The Space Internship Network (SpIN) has been designed to provide an introductory link for undergraduate students considering employment in the Space sector, and employers looking to find the most talented and enthusiastic people to ensure the future success of their business. The scheme is open to anyone studying towards an appropriate degree, and in their 2nd year (or 3rd year for 4 year courses).
You could earn up to £1500 per month and gain experience working within a relevant organisation giving insight into the real world of applying the skills and knowledge you are acquiring at university. Leaving university and heading out onto the job market for the first time can be daunting, and having an extra achievement in the form of a successfully completed internship could help you stand out from the crowd.
You must register your details before you start applying. You need to do this at: https://www.surveymonkey.com/s/PXFNZYM
Prepare your CV and send it with a covering letter, detailing why you believe you have good skills for the placement and what you would like to get out of it, to the supervisor of the project by Friday 3rd May 2013.
Download the full list of SpIN internships here: SpIN Placement Opportunities (pdf)
Over the weekend of the 22nd and 23rd of March a team of ICSEDS members joined other volunteers and professionals at the UK Space Design Competition (UKSDC) finals at Imperial College London.
The UKSDC is a weekend residential competition open to all year 10 – 13 students in the UK. The UK finals are held at Imperial College London. Student teams are selected based either video responses to an initial request for proposals or by winning a regional competition. This year saw the students designing a lunar-orbiting port settlement for 5000 inhabitants. Four teams of 40 students each, from NUMBER different schools from across the UK, compete to win the ‘contract’ with ‘the Foundation’. The teams have only 1 day in which to design, plan and budget a full settlement concept before presenting to the judges first thing on Sunday morning. The winning team then have to select 12 members to send on to the International Space Settlement Design Competition, held annually at NASA’s Lyndon. B, Johnson Space Center in Houston, Texas, USA.
“The International Space Settlement Design competition, established first as a US competition in 1984, aims to combine a real insight into the pressures and needs of industry, combined with a brief to capture imaginations.”
Despite the snow trying it’s best to stop the students from making it into college and the obligatory technological mishaps that come hand in hand with electronic deadlines, the final presentations and judging on Sunday went smoothly, and we soon witnessed the annual ecstatic screams of the winning team, and sadly the looks of disappointment from the rest of the students. This year’s competition saw the promotion of four ICSEDS members onto the judging panel for the competition: Joseph Dudley, Adam Braithwaite, Evan Meyrick and Zoe Versey. Vidyasagar Ananthan should also have been on the panel however was unable to attend on the Sunday.
The competition is not solely aimed at getting school students interested in the space industry but calls upon and builds their skills in leadership, public speaking and management amongst others. Even students with no interest in becoming scientists or engineers find themselves gaining valuable skills for their future. This said it of course does a great job of promoting STEM subjects, I actually had the pleasure of meeting our ICSEDS Vice-Chair, also UKSEDS membership officer (previously PR officer), Joseph Dudley, while he was in his second year as a competitor in the UKSDC, and he is now studying Aeronautical Engineering at Imperial.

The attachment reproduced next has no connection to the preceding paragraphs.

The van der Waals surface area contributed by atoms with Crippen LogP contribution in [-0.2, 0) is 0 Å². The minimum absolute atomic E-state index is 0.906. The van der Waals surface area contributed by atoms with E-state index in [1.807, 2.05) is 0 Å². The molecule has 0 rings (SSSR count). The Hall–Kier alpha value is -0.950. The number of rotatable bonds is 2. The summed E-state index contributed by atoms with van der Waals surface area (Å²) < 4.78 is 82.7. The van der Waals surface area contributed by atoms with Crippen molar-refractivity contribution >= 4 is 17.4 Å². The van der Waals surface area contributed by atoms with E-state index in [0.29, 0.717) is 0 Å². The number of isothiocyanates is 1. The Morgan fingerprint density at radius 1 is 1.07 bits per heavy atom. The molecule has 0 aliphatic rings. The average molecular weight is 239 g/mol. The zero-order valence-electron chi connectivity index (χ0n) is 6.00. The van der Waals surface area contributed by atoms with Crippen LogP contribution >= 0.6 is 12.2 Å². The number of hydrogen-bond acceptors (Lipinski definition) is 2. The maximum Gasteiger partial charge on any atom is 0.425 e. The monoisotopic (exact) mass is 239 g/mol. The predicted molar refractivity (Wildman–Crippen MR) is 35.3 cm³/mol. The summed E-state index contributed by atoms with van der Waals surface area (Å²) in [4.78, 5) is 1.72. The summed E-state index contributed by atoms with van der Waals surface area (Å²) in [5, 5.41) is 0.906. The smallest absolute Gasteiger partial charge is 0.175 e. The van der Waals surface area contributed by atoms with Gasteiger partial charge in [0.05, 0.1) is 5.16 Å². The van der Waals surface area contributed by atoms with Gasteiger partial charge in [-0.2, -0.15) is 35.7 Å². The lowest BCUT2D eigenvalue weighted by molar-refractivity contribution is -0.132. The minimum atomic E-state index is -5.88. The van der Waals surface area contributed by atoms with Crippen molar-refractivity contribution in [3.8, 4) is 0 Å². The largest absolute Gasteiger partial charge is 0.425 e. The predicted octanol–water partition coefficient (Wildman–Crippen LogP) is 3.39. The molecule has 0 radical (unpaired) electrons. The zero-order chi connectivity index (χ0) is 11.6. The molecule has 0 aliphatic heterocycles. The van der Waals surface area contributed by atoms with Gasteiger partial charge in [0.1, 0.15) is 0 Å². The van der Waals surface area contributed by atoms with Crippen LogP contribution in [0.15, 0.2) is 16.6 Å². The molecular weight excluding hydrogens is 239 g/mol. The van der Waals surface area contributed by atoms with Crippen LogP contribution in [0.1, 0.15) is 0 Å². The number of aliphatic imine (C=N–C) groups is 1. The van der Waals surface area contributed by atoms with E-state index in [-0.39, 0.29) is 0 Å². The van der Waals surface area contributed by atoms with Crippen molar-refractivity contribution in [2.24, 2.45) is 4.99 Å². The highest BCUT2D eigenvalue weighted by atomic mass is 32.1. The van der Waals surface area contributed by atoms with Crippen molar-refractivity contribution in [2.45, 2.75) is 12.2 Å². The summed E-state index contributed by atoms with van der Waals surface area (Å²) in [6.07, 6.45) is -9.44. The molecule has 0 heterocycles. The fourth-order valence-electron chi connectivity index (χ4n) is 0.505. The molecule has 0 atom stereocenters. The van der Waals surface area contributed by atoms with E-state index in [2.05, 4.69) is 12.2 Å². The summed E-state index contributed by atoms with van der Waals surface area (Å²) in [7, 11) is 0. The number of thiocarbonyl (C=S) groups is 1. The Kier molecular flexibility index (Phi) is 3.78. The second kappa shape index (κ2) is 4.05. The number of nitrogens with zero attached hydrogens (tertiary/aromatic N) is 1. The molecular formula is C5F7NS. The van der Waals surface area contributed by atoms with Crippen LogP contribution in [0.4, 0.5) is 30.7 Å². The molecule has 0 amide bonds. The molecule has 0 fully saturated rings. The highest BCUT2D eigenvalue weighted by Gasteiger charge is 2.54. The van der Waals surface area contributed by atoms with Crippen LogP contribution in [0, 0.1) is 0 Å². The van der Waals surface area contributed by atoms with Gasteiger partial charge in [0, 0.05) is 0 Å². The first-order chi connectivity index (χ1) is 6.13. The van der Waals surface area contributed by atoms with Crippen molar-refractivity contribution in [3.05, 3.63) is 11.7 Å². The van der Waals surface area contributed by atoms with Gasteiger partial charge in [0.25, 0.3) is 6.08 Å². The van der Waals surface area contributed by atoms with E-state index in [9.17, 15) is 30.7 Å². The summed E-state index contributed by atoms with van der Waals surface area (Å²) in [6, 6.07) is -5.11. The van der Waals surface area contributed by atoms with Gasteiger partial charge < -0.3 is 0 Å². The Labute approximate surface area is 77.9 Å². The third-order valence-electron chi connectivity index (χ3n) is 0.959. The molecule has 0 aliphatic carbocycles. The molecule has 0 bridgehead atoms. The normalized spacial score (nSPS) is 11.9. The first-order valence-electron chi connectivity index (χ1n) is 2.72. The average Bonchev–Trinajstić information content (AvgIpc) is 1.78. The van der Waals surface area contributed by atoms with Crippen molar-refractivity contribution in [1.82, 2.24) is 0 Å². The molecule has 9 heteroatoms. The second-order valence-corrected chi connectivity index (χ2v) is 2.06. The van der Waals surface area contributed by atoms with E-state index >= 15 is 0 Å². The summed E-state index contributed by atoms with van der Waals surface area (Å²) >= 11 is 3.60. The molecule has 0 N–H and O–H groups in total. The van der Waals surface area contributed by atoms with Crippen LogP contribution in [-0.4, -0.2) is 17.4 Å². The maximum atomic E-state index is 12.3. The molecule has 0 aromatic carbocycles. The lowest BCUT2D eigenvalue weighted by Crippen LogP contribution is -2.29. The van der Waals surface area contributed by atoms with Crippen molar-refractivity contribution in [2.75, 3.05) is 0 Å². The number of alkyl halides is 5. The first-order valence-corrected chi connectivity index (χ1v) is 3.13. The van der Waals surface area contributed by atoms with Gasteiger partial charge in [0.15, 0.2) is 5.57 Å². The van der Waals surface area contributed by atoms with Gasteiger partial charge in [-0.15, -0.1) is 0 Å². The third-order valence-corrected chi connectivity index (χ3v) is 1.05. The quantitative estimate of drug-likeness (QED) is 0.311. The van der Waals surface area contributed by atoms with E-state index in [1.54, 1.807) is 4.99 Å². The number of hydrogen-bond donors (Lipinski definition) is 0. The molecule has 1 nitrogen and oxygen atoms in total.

ICSEDS members have been involved with the UK finals since 2011. The next year saw many more current ICSEDS members sign up and this year was our biggest involvement yet, with ICSEDS members Joseph Dudley, Vidyasagar Ananthan, Evan Meyrick and Adam Braithwaite also being involved in running and judging the regional competition in Cardiff.
I’d like to thank all the ICSEDS volunteers who attended for committing their time and energy to the project.
Special thanks go out to Dr Randall Perry, founder and chair of the UKSDC, for inviting new ICSEDS members into his team of volunteers, Anita Gale, co-founder of the International Space Settlement Design competition, for developing the international competition and her wonderful stories about working at NASA, Allison Hearn for her enthusiasm on further collaboration between UKSDC and IC/UKSEDS, and the rest of the organising team for their brilliant work.
More information on the competition can be found on the UKSDC website – www.uksdc.org
The UKSDC is supported by: The Space, Science and Engineering Foundation; Imperial College London; The UK Space Agency; The Impacts and Astromaterials Research Center and The Astrobiology Society of Britain.
Here’s a short documentary video on the competition:
UKSEDS will be compiling pictures of all the Yuri’s Night events from across the UK and publishing them on the UKSEDS website. If you participate in a Yuri’s Night event this year, please remember to take some photographs and send them to UKSEDS’ media team at: email@example.com UKSEDS looks forward to sharing your Yuri’s Night experiences with the entire community!
Yuri’s Night is a global celebration of humanity’s past, present, and future in space. Yuri’s Night parties and events are held around the world every April in commemoration of April 12, 1961, the day of cosmonaut Yuri Gagarin’s first manned spaceflight, and April 12, 1981, the inaugural launch of NASA’s Space Shuttle. Yuri’s Night events combine space-themed partying with education and outreach. These events can range from an all-night mix of techno and technology at a science centre, to a film night or stargazing at your local society, to a gathering of friends at a bar or barbecue.